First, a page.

Adaptations of Pseudoxylaria towards a comb-associated lifestyle in fungus-farming termite colonies.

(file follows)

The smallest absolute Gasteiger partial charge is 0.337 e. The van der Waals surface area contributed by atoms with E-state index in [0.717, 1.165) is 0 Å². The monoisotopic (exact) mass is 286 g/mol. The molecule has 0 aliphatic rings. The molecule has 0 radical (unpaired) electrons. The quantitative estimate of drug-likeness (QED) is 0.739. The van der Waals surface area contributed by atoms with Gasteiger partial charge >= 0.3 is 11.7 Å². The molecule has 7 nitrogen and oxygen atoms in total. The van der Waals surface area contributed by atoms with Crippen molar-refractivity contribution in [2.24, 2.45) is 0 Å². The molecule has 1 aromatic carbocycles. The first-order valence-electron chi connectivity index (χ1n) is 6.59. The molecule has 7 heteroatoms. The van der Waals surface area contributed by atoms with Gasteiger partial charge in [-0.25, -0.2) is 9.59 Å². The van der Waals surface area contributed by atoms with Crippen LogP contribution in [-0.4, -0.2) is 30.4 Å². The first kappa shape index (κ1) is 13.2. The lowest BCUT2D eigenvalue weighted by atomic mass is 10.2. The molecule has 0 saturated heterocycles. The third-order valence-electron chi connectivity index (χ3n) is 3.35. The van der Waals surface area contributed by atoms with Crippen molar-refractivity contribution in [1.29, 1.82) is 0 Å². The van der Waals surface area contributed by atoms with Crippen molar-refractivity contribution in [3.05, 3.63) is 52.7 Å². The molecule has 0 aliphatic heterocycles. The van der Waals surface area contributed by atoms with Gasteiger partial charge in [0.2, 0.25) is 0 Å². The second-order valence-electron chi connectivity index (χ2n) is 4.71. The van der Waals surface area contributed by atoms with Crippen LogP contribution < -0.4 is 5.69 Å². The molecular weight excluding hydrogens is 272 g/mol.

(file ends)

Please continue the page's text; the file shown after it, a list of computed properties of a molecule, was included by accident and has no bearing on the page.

Characterizing ancient clades of fungal symbionts is necessary for understanding the evolutionary process underlying symbiosis development. In this study, we investigated a distinct subgeneric taxon of Xylaria (Xylariaceae), named Pseudoxylaria, whose members have solely been isolated from the fungus garden of farming termites. Pseudoxylaria are inconspicuously present in active fungus gardens of termite colonies and only emerge in the form of vegetative stromata, when the fungus comb is no longer attended ("sit and wait" strategy). Insights into the genomic and metabolic consequences of their association, however, have remained sparse. Capitalizing on viable Pseudoxylaria cultures from different termite colonies, we obtained genomes of seven and transcriptomes of two Pseudoxylaria isolates. Using a whole-genome-based comparison with free-living members of the genus Xylaria, we document that the association has been accompanied by significant reductions in genome size, protein-coding gene content, and reduced functional capacities related to oxidative lignin degradation, oxidative stress responses and secondary metabolite production. Functional studies based on growth assays and fungus-fungus co-cultivations, coupled with isotope fractionation analysis, showed that Pseudoxylaria only moderately antagonizes growth of the termite food fungus Termitomyces, and instead extracts nutrients from the food fungus biomass for its own growth. We also uncovered that Pseudoxylaria is still capable of producing structurally unique metabolites, which was exemplified by the isolation of two novel metabolites, and that the natural product repertoire correlated with antimicrobial and insect antifeedant activity.